What Is Soul? In ‘The Infinite Mix‘ you get to witness stunning visuals accompanied and enhanced by some magnificent musicianship and moving mixes of sonic and visual clips. Dancehall, Dub, Hip Hop, R&B, Rock, Jazz, Funk and Soul all feature, oh, and there’s a little bit of Rock and opera too.


What Is Soul? Sometimes your critical antennae grow concerned about the repeated presentation of blackness in this show. In many ways you can simply enjoy it as a (truly) beautiful celebration of black music, culture, subculture, style, lifestyle and achievement (there are other aspects to The Infinite Mix, but this is the aspect on which you wish to concentrate here). The artists here all presumably draw personal and private inspiration or simple pleasure from black music and culture (we all surely do) but without referencing it as explicitly as they do here in their fine art works.

What Is Soul? Nevertheless, most of the audience visiting the show alongside you look like freshers drawn in from the prestigious universities nearby (LSE and Kings) and this sometimes gives you the slightly uncomfortable sense of blackness and black culture being exploited or rendered as a magnificent spectacle for a privileged audience who can simply rake-off its pleasures and even adopt some of its style and attitudes but without ever having to experience the kind of socio-economic oppression from which so much of it surely springs.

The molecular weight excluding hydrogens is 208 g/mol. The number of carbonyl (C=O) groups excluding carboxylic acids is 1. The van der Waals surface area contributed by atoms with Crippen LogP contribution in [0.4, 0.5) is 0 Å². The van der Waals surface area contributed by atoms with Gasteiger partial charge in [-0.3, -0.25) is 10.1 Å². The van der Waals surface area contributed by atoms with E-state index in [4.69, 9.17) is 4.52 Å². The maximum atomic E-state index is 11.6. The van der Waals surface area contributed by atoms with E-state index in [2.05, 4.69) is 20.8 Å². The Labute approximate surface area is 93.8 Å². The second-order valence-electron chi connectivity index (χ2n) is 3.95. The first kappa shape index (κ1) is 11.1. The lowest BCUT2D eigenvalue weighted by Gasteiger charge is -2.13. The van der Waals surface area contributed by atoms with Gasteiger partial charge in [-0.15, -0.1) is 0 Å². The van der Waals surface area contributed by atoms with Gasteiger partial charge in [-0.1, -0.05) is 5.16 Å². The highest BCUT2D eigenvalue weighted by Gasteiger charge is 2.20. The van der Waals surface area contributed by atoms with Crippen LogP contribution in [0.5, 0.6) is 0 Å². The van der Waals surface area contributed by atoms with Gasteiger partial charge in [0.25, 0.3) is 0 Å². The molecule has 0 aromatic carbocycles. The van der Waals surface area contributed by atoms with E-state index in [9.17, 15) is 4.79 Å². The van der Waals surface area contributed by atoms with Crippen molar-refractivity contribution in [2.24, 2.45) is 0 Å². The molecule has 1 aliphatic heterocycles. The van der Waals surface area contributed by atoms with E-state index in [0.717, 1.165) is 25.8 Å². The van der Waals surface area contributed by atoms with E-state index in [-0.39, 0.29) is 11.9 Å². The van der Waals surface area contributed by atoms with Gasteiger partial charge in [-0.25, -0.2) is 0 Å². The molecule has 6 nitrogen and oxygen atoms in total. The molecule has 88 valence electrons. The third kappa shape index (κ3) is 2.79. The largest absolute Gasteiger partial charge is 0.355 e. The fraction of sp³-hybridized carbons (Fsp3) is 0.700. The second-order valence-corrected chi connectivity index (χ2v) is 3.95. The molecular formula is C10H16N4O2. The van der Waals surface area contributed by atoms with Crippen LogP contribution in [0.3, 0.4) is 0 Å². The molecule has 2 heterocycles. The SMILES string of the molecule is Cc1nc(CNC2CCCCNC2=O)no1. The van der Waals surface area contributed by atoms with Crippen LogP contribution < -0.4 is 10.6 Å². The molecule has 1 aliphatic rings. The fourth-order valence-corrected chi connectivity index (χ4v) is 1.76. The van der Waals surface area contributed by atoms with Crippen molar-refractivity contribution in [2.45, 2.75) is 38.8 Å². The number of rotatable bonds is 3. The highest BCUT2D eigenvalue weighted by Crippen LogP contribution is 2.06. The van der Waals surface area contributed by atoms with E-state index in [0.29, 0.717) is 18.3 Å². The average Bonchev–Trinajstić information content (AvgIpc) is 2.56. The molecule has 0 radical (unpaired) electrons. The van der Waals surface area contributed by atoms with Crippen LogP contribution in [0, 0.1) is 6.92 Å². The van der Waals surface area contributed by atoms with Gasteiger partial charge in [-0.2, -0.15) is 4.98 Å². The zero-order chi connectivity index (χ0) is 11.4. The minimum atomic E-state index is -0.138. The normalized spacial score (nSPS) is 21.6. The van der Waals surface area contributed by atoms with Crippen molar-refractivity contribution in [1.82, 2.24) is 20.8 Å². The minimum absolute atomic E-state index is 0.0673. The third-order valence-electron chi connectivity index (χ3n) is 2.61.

What Is Soul? Dancehall, Dub, Hip Hop, R&B, Rock, Jazz, Funk and Soul, and the Blues that underpins white Rock, all unarguably provide examples of creative excellence and innovation, whole new genres in fact that, like fire stolen from machinic gods, like little victories repeatedly wrested from relentlessly crushing defeats, have helped us all to negotiate and survive modernity (city life, motoring, consumerism, capitalism, industrialisation, technologisation) with our hearts, souls and minds relatively intact.